prove this trigonometric equation; - tan^2x + sec^2x = 1

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prove this trigonometric equation; - tan^2x + sec^2x = 1

Mathematics
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\[-\tan^2x+\sec^2x=1\] this?
hmm that's one of the identities only rearranged...
there is a trig identity which is \[\tan^2x+1 =\sec^2x \]

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yes, that is correct (the first response you made)
@lxoser subtract \[\tan^2x \] on both sides for \[\tan^2x+1 =\sec^2x \]
1 = sec^2x - tan^2x ?
yeah.. now if we rearrange this \[1=\sec^2x-\tan^2x \] to \[1= -\tan^2x+\sec^2x\]
Hm, if I recall correctly, this identity can be derived from the following expression: \[\sin^2x + \cos^2x = 1\]It's actually quite simple. Simply divide the entire equation by [cos(x)]^2. Then simply each individual term!
I think there's already an identity which is \[\tan^2x+1 =\sec^2x \] then just rearrange the terms.
oh I see where you're going on this... xD
Oh, I wasn't sure whether or not he wanted that identity derived as well. Either way, rearranging the terms becomes simple once you know the direction to go in!
im confused now :/
there are 3 trig identities.. two of them were posted here but I think using one of the identities would make it a bit easier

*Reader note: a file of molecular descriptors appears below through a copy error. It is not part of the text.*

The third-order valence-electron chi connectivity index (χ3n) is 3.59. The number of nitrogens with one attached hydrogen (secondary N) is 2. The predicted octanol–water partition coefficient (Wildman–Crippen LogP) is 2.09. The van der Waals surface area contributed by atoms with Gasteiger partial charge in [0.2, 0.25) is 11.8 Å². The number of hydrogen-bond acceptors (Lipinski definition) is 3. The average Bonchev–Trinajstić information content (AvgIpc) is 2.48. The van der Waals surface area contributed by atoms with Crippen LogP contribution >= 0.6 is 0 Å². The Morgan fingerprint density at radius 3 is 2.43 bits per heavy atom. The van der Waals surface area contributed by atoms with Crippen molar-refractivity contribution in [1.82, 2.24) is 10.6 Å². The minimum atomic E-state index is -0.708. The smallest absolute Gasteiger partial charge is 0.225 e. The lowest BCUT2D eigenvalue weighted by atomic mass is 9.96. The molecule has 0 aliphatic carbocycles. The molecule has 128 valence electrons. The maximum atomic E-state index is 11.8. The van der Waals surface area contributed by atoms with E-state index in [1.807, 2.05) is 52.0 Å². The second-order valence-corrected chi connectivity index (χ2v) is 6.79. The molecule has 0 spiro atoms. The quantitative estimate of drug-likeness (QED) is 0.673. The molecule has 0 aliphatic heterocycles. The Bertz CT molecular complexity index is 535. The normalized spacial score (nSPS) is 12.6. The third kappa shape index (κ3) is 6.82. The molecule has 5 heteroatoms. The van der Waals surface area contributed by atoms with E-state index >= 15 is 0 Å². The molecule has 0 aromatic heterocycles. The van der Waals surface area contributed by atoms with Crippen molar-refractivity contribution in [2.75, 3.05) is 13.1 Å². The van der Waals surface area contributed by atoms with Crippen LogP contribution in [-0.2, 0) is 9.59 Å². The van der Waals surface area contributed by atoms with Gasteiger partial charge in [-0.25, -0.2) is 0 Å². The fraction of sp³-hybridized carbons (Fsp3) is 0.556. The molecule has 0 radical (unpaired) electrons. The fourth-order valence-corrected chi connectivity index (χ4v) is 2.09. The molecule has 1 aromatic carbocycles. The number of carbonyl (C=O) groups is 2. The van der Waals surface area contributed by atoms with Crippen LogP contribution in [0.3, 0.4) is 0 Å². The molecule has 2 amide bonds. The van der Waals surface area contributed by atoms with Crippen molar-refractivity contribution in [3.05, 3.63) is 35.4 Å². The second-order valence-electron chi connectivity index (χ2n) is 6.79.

\(\color{blue}{\text{Originally Posted by}}\) @UsukiDoll there is a trig identity which is \[\tan^2x+1 =\sec^2x \] \(\color{blue}{\text{End of Quote}}\)
@lxoser, do you know what the question exactly asks you? Does it simply ask to derive the expression you have from any trig identity, or does it want you to derive it from a specific identity? In any case, both my answer and @UsukiDoll's answers are correct, just using/manipulating different trig identities.
the full question is ; verify each trigonometric equation by substituting identities to match the right hand side of the equation to the left hand side of the equation
it's one of those trig proofs... so start from the left to achieve the right the thing is that whatever was presented to us is similar to a trig identity, so we can use that particular trig identity, manipulate it a bit, and then we got the right side
Unfortunately, I'm not quite sure what that means. Does it want both sides of the equation to be equal?
okay so what i understand is - tan^2x + sec^2x = 1 is just the reverse of the trigonometric identity tan^2x + 1 = sec^2x & yes pretty much.
\[-\tan^2x+\sec^2x=1 \] using the identity \[\tan^2x+1 =\sec^2x \] subtract \[\tan^2x \] from both sides \[1 =\sec^2x-tan^2x \] rearrange \[1 =-tan^2x+sec^2x \]
is that the final answer?
if we substitute either way, it's equal like.. \[1 =-\tan^2x+\sec^2x \] As in 1 is equal to that ^ then sub it to the original question -\tan^2x+\sec^2x= (-\tan^2x+\sec^2x) both equal similarly 1 =1
okay, i see now.
ugh my latex broke
but we got them to equal.. that's the main thing
i understand now, thank you sooo much!!

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